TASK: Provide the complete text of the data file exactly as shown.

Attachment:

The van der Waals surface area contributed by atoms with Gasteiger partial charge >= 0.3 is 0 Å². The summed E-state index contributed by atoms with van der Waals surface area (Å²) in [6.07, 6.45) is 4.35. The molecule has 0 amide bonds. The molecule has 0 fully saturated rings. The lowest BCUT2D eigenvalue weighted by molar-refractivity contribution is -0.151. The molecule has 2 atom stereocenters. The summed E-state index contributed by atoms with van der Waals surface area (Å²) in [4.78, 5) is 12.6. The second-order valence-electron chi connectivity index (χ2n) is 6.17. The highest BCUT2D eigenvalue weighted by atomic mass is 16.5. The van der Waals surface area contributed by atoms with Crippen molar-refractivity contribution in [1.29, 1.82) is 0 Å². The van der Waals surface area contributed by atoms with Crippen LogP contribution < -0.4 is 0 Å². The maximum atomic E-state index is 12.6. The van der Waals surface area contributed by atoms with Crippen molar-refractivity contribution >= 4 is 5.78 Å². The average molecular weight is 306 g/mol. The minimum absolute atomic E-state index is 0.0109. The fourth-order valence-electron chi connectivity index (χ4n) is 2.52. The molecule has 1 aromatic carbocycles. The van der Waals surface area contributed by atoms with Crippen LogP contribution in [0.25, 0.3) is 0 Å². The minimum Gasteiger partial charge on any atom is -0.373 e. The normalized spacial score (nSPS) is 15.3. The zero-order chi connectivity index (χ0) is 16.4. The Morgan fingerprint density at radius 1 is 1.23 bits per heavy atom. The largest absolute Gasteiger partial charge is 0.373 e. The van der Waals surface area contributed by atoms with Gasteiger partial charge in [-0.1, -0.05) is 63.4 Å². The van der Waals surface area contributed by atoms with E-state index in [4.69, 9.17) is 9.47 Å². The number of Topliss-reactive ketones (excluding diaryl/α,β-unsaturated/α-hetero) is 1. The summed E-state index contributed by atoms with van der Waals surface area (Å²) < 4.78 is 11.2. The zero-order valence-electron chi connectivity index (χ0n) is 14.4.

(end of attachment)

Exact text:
The van der Waals surface area contributed by atoms with Gasteiger partial charge >= 0.3 is 0 Å². The summed E-state index contributed by atoms with van der Waals surface area (Å²) in [6.07, 6.45) is 4.35. The molecule has 0 amide bonds. The molecule has 0 fully saturated rings. The lowest BCUT2D eigenvalue weighted by molar-refractivity contribution is -0.151. The molecule has 2 atom stereocenters. The summed E-state index contributed by atoms with van der Waals surface area (Å²) in [4.78, 5) is 12.6. The second-order valence-electron chi connectivity index (χ2n) is 6.17. The highest BCUT2D eigenvalue weighted by atomic mass is 16.5. The van der Waals surface area contributed by atoms with Crippen molar-refractivity contribution in [1.29, 1.82) is 0 Å². The van der Waals surface area contributed by atoms with Crippen LogP contribution < -0.4 is 0 Å². The maximum atomic E-state index is 12.6. The van der Waals surface area contributed by atoms with Crippen molar-refractivity contribution >= 4 is 5.78 Å². The average molecular weight is 306 g/mol. The minimum absolute atomic E-state index is 0.0109. The fourth-order valence-electron chi connectivity index (χ4n) is 2.52. The molecule has 1 aromatic carbocycles. The van der Waals surface area contributed by atoms with Crippen LogP contribution in [0.25, 0.3) is 0 Å². The minimum Gasteiger partial charge on any atom is -0.373 e. The normalized spacial score (nSPS) is 15.3. The zero-order chi connectivity index (χ0) is 16.4. The Morgan fingerprint density at radius 1 is 1.23 bits per heavy atom. The largest absolute Gasteiger partial charge is 0.373 e. The van der Waals surface area contributed by atoms with Gasteiger partial charge in [-0.1, -0.05) is 63.4 Å². The van der Waals surface area contributed by atoms with E-state index in [4.69, 9.17) is 9.47 Å². The number of Topliss-reactive ketones (excluding diaryl/α,β-unsaturated/α-hetero) is 1. The summed E-state index contributed by atoms with van der Waals surface area (Å²) < 4.78 is 11.2. The zero-order valence-electron chi connectivity index (χ0n) is 14.4.